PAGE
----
Newscasts

PNS Daily Newscast - July 23, 2018 


A GOP Congressman and former FBI agent tells NPR he believes Trump was compromised by Putin. Also on the Monday rundown: a report on how trade wars could be risky business for the whiskey business: and the wealthiest Americans get richer as the wage gap widens.

Daily Newscasts

Public News Service - MO: Human Rights/Racial Justice

Currently, 28 states, predominantly in the Midwest, South and Southwest, have right-to-work laws in place. (Twenty20/Andreeas)

JEFFERSON CITY, Mo. — As Republican lawmakers advance plans to protect the so-called "right-to-work" legislation they passed last year, a study shows the policy could hurt black workers most. The law, which deals with banning mandatory union fees, did not take effect because Democrats and un

Black residents represented 13 percent of the U.S. population in 2015, but they accounted for more than half of all homicide victims, often involving guns. (Pixabay)

JEFFERSON CITY, Mo. – An epidemic of black homicide victimization continues to go unnoticed throughout Missouri, according to a new report by the Violence Policy Center. According to the report's 2015 analysis, Missouri has more black victims of homicide than any other state in the nation. I

The 2018 Kids Count Data Book is moving from hard copy to online and through a new app. (Pixabay)

JEFFERSON CITY, Mo. — Missouri's annual snapshot detailing how children are doing in health, economic stability, education and several other key indicators, shows that where a child lives can impact their well-being. Missouri Kids Count is moving forward with a digital facelift that makes al

More than 100,000 Missouri children live in immigrant families. (26057/Pixabay)

SPRINGFIELD, Mo. – The biggest barriers to success for Missouri's children are in the paths of black and Hispanic populations, and children from immigrant families, according to a report from the Annie E. Casey Foundation. The report ranks children's progress on a scale of one to 1,000, for mi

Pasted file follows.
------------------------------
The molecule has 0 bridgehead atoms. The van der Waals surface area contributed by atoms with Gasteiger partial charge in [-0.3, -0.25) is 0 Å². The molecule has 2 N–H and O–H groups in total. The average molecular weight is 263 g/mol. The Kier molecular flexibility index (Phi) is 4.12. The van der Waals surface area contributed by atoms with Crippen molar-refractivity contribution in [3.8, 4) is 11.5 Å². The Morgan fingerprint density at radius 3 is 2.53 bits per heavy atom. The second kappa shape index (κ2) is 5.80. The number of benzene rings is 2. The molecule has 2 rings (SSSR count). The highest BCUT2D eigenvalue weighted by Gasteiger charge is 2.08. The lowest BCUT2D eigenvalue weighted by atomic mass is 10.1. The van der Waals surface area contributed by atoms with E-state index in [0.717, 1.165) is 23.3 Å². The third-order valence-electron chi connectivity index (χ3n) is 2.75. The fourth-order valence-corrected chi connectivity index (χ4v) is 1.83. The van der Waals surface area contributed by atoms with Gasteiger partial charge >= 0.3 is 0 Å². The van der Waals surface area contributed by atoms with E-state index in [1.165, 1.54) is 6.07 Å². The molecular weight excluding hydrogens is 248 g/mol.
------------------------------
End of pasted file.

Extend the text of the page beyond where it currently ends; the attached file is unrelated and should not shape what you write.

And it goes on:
The co-author of

KANSAS CITY, Mo. – For many minorities, the recent events in Charlottesville, Va., and the response to them come as no surprise. Other Americans have interpreted the events as isolated and rare. A Midwest researcher is working to resolve the disconnect and provide tools to reduce inequality.

A report from the Missouri attorney general showed in 2016, black drivers were 75 percent more likely to be stopped than white drivers, while in 2015 the figure was 69 percent. (John Bergman/Pixabay)

ST. LOUIS – The State of Missouri was a topic at the latest national convention of the NAACP, for being in the crosshairs of a debate over race and morality. This month, a new Missouri law goes into effect that increases the threshold for filing discrimination cases against small businesses

J.C. Nichols Memorial Fountain was dedicated in 1960 and underwent a major renovation in 2014 with monies from the Miller Nichols Charitable Foundation. (Kansas City Parks & Recreation Dept.)

KANSAS CITY, Mo. - Should Kansas City's iconic J.C. Nichols Memorial Fountain be renamed? That's the central question being debated by residents and city officials in the wake of a Kansas City Star opinion column. Nichols, who died in 1950, was a nationally recognized civic leader and real estate

A new report says LGBT people of color are discriminated against and abused in the criminal justice system. (iStockphoto)

JEFFERSON CITY, Mo. -- Missouri continues to debate anti-discrimination laws for lesbian, gay, bisexual and transgender people as a new report puts the spotlight on how the criminal justice system is impacting LGBT people of color. The study, co-authored by MAP (the Movement Advancement Project)

1 of 3 pages   1 2 3 >  Last »